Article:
The Curious Case of Kenny Anderson
After Robbie Neilson’s announcement earlier in the week that the League Cup game against Forfar would be an opportunity to give some of the squad’s fringe players a run out, the absence of one particular player came as a bit of a surprise. Having missed out on the opening run of competitive games, many would have expected Tuesday night to be Kenny Anderson’s chance to stake his claim for a regular first team place.
However, with no news of an injury and youngster Sean McKirdy picked ahead of him for the Forfar trip, the signs appeared ominous for the Dutchman. It came as less of a surprise, therefore, when the news emerged yesterday morning that Anderson is now free to leave Hearts if he can find new employers before the transfer window closes.
It’s a practice that has become commonplace with the new Tynecastle hierarchy; players with limited first team opportunities being given the option of a move elsewhere for regular football. When the aim is to challenge at the top of the league every season, sense trumps sentiment and this was made abundantly clear when a number of fan favourites from the Championship-winning squad were allowed to leave for little to nothing over pre-season. It’s a decision that has since been fully vindicated, given the strong start to the Premiership campaign, and while those individuals served us well last season, few of them will be missed in the season ahead.
Assuming he does leave before Tuesday, it is highly likely that Anderson will fall into the same category, although what is more peculiar about his situation (compared to other former players) is how little first team exposure he has actually had since arriving in Edinburgh. Injuries played their part last season, restricting him to a mere nine appearances (five of which were from the bench) but many — myself included — believed Anderson’s time would come in a Premiership squad that would rely heavily on depth as the season wore on. Having brought the midfielder in on an 18-month contract during last season’s January transfer window, the head coach’s comments certainly carried an implication that this was a signing with great potential:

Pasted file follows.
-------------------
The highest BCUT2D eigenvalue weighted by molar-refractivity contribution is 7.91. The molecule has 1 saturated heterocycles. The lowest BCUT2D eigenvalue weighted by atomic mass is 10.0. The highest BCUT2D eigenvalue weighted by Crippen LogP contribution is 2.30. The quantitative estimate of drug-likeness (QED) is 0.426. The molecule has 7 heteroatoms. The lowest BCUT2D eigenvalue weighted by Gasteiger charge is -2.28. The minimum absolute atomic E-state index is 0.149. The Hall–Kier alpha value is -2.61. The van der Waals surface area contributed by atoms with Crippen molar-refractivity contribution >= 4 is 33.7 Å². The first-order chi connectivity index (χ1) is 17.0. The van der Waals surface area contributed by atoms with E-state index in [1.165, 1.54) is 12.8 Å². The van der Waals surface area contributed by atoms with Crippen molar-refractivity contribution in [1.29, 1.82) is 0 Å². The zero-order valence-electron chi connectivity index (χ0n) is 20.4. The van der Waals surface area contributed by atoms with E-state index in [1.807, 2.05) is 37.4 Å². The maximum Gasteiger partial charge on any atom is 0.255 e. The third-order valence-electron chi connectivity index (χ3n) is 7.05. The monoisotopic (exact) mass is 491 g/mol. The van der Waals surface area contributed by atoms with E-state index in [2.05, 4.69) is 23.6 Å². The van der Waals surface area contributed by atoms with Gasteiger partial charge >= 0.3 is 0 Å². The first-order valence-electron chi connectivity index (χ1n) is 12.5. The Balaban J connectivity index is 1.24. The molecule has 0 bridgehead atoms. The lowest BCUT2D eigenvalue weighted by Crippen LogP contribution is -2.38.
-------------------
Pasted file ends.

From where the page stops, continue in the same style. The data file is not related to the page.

“I’m delighted to get Kenny on board. He’s a quality player, one who I believe will slot right into our side. I’m looking forward to working with him and I feel we will get the best out of him.”
Unfortunately, recent developments suggest Neilson has lost that belief.
“Kenny has found it difficult because of the quality we have in those midfield areas. McKirdy has come in and he’s developing really well. I’m pleased with him. We also have Gavin Reilly coming into that area, plus Sam Nicholson, Jamie Walker, Billy King and Gary Oliver. Kenny’s found it hard to get any game time.”
In essence, we may be witnessing the first “flop” of the Neilson/Levein recruitment drive, although one black mark on an otherwise pristine track record is unlikely to have people reaching for the pitchforks and calling for their heads. On the other hand, the reaction to Anderson himself has been surprisingly venomous at times. Regular contributors to Kickback will have witnessed the enthusiasm with which some supporters wrote him off last season, despite how little he featured for the first team.
Unfortunately for players like Kenny Anderson, this level of supporter expectation is entirely symptomatic of the club’s progression in the past year. In past seasons when the going was getting as tough as it possibly could, supporters would often romanticise about those players who were out of the team and convince themselves that their re-introduction was imperative.
Of course, with the team having been in great form since August 2014, no such scenario has come up. What is slightly bizarre about the current situation, however, is the eagerness of fans to attribute “passenger” or “wage thief” status to those fringe players who have found themselves in the wilderness. If players of Anderson’s calibre are struggling to even make the bench, surely that is a sign of the strength in depth Neilson has at his disposal and something to be enjoyed rather than used as an excuse to roundly criticise?
There is also the tendency for supporters to have more patience with some players than others. In particular, home-grown youngsters tend to be afforded more time than foreign signings who are expected to make more of an instant impact (despite being relatively young themselves). Alim Ozturk, for example, has settled well and is now a popular figure with Hearts supporters, though at the start of last season, it took only a few shaky moments in the opening games before he had some fans in a bit of tizzy. For those less fortunate in that regard, see Anderson and El Hass.
Compare this with the likes of Scott Robinson and (to some extent) Jason Holt, two players who failed to impress a number of different managers and yet never really felt the ire of those in the stands; quite the opposite in the case of Holt, whose departure rankled with many at the time (and possibly still does for some).
While Neilson’s comments suggested that Anderson is keen to stay and fight for his place in the team, the same was said about James Keatings last season, whose departure shortly after showed that the lure of regular first team football elsewhere can easily change a player’s mind. If Anderson does stay, it can only be a good thing for the team as a whole to have backup in an area that seems a little thin on the ground.
However, with Morgaro Gomis and Prince Buaben looking strong in the centre and Sean McKirdy breaking into the first team picture, it may take an injury or suspension to give him his break. It is more likely, therefore, that Anderson’s immediate future lies elsewhere. If that turns out to be the case, then good luck Kenny, we hardly knew ye!
Originally published at maroonspecs.wordpress.com on August 29, 2015.